We look forward to our next volunteer day on Tuesday 6/19, when the Live Blue Ambassadors group from the N.E. Aquarium will assist us as we plant a site off Woodbury Point, Lynch Park, Beverly. More pics and info to come.

Friday, May 25, 2012

Drifting mats of red algae

Yesterday MarineFisheries biologists were diving in Salem Sound near Pride's Beach in Beverly when we encountered large mats of the reddish brown algae that I think is Heterosiphonia japonica.  http://www.seaweed.ie/descriptions/Heterosiphonia_japonica.html.  This is the first we have seen it here to this extent.  In April at a site nearby we noted small amounts of it driftying through the grass bed, although it was piling up on the beach.  So yesterday we were surprised to see such an accumulation  (see pictures below).  The change from April to May may be due to the progression of the season and more algae growth, or it could simply have been a different current and wind direction blowing the algae into the bed that day, or a combination of the two.  Whatever the reason, this could definitely have a significant impact on the bed by blanketing shoots and shading them.  It will be interesting to see if the algae is there when we return to the site in the next few weeks.  We also have three transects that we monitor for SeagrassNet in this area and our next monitoring event is in July.  This highlights the reason why we need long term monitoring like SeagrassNet sites.  If there is an impact on the eelgrass bed we will hopefully be able to document it early.






Friday, May 11, 2012

Notes from our Mass Seagrass Group conference call May 2, 2012

Last week we had a conference call with participants of the Mass Seagrass Group.  The goal of the call was for each of us to share what we are planning to do this field season and to have a chance to ask questions and get feedback from the group.  In attendance were the following participants:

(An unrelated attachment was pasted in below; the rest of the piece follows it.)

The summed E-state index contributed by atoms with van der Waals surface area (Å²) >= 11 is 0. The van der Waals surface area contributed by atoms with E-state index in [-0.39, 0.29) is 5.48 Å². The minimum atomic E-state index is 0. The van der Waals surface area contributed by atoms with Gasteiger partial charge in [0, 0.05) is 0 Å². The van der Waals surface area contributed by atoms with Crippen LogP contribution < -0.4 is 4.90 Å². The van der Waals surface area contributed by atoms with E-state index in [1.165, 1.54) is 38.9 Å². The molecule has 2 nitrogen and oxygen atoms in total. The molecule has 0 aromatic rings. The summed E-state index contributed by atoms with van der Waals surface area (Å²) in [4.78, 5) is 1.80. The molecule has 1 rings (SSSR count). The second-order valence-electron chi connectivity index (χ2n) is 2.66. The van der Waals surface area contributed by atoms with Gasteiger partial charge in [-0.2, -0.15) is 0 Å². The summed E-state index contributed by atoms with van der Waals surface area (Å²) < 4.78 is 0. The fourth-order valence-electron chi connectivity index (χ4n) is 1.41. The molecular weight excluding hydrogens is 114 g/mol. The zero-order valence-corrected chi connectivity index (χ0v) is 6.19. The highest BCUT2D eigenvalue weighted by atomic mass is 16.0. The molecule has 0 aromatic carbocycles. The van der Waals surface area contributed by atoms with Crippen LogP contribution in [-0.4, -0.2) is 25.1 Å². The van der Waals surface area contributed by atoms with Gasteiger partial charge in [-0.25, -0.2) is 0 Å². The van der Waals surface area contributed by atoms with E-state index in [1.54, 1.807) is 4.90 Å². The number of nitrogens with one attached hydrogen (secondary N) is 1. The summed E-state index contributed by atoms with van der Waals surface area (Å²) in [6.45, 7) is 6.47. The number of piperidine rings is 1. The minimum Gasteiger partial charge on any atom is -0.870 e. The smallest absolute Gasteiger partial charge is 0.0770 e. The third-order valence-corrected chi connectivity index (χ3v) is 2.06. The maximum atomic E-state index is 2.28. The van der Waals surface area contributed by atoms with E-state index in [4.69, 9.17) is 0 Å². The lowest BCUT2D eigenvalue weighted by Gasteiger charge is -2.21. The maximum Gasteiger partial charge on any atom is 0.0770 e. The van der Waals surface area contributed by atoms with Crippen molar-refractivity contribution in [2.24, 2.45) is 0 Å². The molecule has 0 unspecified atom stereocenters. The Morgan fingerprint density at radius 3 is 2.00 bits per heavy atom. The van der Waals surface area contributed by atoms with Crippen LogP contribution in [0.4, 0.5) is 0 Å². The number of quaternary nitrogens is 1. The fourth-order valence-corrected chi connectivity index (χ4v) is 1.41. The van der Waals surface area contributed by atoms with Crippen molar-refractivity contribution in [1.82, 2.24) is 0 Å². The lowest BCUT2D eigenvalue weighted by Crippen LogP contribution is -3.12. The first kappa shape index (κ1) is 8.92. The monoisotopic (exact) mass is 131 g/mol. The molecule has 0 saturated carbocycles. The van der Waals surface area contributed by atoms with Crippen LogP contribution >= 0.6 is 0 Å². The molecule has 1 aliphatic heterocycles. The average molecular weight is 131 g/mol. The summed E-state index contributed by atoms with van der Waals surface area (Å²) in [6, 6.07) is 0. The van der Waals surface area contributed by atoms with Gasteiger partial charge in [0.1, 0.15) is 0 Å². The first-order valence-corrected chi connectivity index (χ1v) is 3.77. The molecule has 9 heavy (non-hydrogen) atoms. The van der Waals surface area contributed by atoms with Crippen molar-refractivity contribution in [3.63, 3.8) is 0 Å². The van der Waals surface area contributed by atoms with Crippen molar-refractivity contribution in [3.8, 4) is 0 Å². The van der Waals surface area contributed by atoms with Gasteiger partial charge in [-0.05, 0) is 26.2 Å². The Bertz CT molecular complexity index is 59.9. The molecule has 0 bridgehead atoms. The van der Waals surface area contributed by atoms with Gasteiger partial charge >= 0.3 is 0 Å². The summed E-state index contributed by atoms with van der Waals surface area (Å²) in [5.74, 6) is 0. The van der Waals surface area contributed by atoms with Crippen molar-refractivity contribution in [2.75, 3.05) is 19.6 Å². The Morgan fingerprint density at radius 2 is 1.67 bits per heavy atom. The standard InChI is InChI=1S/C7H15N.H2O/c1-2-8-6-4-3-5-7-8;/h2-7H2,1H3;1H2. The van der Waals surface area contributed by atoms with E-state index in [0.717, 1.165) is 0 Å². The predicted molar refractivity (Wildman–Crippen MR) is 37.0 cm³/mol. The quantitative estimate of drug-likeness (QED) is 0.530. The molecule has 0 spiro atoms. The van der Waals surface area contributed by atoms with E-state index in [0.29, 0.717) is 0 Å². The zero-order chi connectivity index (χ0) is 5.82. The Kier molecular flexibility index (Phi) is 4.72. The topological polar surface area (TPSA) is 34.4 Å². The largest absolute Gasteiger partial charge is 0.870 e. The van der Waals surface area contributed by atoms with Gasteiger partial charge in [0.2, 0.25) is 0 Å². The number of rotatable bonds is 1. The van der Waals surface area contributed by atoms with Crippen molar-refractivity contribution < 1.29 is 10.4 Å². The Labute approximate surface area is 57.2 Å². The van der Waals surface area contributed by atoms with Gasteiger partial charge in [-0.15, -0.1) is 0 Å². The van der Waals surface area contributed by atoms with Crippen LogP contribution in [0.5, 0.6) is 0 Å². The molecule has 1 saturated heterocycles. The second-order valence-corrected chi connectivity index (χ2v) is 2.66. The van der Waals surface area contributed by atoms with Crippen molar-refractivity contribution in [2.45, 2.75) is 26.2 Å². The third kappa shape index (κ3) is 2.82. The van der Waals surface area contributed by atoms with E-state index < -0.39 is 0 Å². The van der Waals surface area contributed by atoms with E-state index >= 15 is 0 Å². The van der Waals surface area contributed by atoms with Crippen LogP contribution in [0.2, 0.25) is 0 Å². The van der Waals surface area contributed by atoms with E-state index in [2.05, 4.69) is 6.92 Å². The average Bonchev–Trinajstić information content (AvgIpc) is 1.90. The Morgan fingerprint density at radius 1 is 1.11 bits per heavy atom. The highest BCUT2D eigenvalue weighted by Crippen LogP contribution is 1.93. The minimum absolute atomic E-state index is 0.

Holly Bayley (NPS) – updated the group on SeagrassNet in Pleasant Bay and her planned test transplanting of different donor populations in East Harbor this summer as part of the ongoing UNH genetics study funded by TNC and her master’s thesis work.

John Katchmar (TNC) – reported on TNC’s continued role supporting conservation moorings projects, shellfish restoration, and policy work on water quality.

Dr. Phil Colarusso (EPA) - discussed his invasive tunicate and seagrass study on the Vineyard; the changes at the Gloucester Maritime Heritage Center and a possible seagrass or invasives exhibit in their mesocosm tank; work on the invasive monitoring for divers project; collecting pictures and video for the Boston Harbor Habitat Atlas.

Dr. Alyssa Novak (UNH) – mentioned that she is working on a site selection model for Plum Island Sound and will be doing test plots this summer.  The project is funded by MassBays.  She is looking for water quality, sediment and historic eelgrass information for the area.

Tay Evans, Wes Dukes, Jill Webber, Kate Ostrikis (DMF) – reviewed the progress to date for the HUB3 eelgrass restoration project and the DMF team’s plans for field work this summer including planting several small sites around Salem and Beverly.  We will be having two volunteer days to help with planting in June.  We also reported that we finished our SeagrassNet monitoring at the West Beach, Beverly site in record time this April.  It took us 1 day to do all three transects with only two divers thanks to exceptional visibility and easy to find markers.

Some people could not make the call but emailed updates to be read at the meeting:

Charlie Costello (DEP) – wrote that he plans to acquire imagery and map the North Shore, Boston and South Shore this summer.  The web map is up and running to display his results at:

Jay Baker (MassBays) – wrote about the conservation mooring evaluation project that he is working on with the Urban Harbors Institute and Cape Cod Harbormasters Association, jointly funded by TNC.  The project is to compile available literature and conduct interviews of stakeholders on the functional, economic, and environmental pros and cons of traditional and conservation mooring systems.  Lisa Engler will take over the eelgrass work for Jay at MassBays at the end of June, and Casey Shetterly is the project manager for TNC.